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Officials: Singer refused for alleged terrorist ties

The singer formerly known as Cat Stevens is forbidden from flying into the United States because of his alleged association with possible terrorists, U.S. officials said Wednesday in explaining why a London-to-Washington flight carrying the peace activist was diverted.

The claim was disputed by the brother of the singer, who changed his name to Yusuf Islam more than 25 years ago. David Gordon said his brother has condemned terrorist acts and donates money to terrorism victims. "He just wants to be an ambassador for peace," said Gordon, who lives in Princeton, N.J., and is Islam's business manager.

United Airlines Flight 919 was en route to Dulles International Airport on Tuesday when U.S. officials reviewing the passenger list discovered Islam was aboard. The aircraft was diverted to Maine's Bangor International Airport, where federal agents met the plane and interviewed Islam.

He was placed on a plane back to London on Wednesday. Gordon said Islam's 21-year-old daughter, Maymanah, was allowed to stay in the country.

Patriarch of Marsalis family dies at 96

NEW ORLEANS _ Ellis L. Marsalis Sr., the patriarch of a family of world famous jazz musicians, including grandson Wynton Marsalis, has died. He was 96.

Mr. Marsalis' son, Ellis Jr., is a prominent New Orleans pianist and music professor who mentored crooner Harry Connick Jr. as well as four musician sons: Wynton, the trumpeter; saxophonist Branford; trombonist Delfeayo and drummer Jason.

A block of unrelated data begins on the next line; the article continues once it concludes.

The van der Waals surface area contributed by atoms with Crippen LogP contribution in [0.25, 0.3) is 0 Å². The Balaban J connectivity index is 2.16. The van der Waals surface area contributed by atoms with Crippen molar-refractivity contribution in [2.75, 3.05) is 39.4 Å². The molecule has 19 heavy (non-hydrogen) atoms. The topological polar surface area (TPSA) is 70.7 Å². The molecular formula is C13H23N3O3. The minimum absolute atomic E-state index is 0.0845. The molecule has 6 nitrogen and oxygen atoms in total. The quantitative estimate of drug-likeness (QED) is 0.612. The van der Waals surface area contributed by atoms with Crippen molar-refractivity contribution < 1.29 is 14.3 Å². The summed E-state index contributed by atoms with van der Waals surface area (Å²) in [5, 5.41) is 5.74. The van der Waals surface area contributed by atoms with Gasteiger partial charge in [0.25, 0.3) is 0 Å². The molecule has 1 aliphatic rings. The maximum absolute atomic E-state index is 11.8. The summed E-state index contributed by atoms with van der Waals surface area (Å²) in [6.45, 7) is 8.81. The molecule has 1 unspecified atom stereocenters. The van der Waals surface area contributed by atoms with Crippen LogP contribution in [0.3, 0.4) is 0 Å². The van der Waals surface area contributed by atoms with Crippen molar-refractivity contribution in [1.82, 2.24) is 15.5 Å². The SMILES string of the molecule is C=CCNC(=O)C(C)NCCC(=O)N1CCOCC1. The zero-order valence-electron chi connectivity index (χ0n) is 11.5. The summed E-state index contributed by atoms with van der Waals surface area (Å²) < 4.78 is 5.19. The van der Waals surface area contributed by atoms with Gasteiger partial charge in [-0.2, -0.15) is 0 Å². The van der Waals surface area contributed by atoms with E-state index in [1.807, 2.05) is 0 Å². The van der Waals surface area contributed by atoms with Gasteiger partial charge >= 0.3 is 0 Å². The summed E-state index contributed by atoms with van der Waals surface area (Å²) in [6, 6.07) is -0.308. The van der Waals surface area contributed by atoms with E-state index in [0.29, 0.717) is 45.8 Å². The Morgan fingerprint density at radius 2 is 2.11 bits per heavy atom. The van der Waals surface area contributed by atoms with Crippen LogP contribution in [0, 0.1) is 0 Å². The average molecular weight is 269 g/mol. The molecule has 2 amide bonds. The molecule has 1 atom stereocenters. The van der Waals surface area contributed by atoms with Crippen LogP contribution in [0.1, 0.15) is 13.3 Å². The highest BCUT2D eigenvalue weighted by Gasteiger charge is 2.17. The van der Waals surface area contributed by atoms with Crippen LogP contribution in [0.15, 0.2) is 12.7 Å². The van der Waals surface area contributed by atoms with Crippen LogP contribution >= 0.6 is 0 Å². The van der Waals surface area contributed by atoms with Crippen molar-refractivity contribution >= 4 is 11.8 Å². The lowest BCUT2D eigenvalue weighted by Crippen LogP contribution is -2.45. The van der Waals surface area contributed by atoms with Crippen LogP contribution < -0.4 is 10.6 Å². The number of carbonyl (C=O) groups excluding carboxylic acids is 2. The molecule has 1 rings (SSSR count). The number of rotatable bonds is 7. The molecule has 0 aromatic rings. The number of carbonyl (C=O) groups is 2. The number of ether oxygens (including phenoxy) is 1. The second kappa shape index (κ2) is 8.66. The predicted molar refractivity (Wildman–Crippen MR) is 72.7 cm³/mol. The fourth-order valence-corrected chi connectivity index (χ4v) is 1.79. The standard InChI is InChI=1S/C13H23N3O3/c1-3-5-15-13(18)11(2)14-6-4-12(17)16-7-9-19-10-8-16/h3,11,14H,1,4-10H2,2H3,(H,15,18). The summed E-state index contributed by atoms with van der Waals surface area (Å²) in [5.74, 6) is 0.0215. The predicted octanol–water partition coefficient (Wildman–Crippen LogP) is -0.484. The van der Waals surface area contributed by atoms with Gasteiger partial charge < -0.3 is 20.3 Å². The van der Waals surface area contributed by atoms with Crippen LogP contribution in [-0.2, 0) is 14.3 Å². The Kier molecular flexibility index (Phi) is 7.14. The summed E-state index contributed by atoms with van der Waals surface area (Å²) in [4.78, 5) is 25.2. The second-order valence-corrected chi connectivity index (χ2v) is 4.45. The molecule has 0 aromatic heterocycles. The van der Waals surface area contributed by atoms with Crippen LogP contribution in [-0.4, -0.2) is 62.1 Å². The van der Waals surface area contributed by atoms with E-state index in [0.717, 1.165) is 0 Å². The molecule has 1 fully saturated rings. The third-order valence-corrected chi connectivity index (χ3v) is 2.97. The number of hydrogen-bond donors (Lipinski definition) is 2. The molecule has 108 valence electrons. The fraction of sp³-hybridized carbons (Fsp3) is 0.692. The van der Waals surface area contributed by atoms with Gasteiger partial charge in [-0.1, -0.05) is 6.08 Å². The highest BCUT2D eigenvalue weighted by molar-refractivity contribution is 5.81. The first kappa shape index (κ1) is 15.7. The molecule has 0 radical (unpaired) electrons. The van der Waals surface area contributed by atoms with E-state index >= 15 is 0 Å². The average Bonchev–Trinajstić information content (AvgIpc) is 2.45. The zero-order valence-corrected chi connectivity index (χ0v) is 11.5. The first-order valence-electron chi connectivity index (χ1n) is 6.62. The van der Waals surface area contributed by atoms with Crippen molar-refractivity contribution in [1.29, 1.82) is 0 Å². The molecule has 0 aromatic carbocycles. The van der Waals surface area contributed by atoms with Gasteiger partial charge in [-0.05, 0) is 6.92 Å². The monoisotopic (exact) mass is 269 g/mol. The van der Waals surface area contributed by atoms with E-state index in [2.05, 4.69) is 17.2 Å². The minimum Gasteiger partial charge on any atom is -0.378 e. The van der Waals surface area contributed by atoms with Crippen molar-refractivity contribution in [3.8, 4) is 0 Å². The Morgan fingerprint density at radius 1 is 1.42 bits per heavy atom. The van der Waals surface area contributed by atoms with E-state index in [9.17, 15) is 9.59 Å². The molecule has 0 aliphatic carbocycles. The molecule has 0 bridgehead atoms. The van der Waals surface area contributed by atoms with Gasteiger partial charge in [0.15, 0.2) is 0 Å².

Mr. Marsalis, who died Sunday (Sept. 19, 2004), was involved in the civil rights movement through ownership of a motel in suburban New Orleans whose guests included the Rev. Martin Luther King Jr., New York congressman Adam Clayton Powell Jr., future Supreme Court Justice Thurgood Marshall and musician Ray Charles.

Mr. Marsalis is survived by his son, a daughter and seven grandchildren.

"Skin flick' director

Meyer dies at 82

LOS ANGELES _ Russ Meyer, the producer-director who helped spawn the "skin flick" with such films as Faster, Pussycat! Kill! Kill! and later gained a measure of critical respect, has died. He was 82.

Mr. Meyer died Saturday (Sept. 18, 2004) at his home in the Hollywood Hills, according to his company, RM Films International Inc. Spokeswoman Janice Cowart said Mr. Meyer had suffered from dementia and died of complications of pneumonia.

Mr. Meyer's films were considered pornographic in their time but are less shocking by today's standards, with their focus on violence and large-busted women but little graphic sex.

Altogether he produced, directed, financed, wrote, edited and shot at least 23 films.

He went on to direct the major studio release Beyond the Valley of the Dolls, which was co-written by film critic Roger Ebert.

Mr. Meyer was married three times, including to actor Edy Williams. His studio said he left no survivors.

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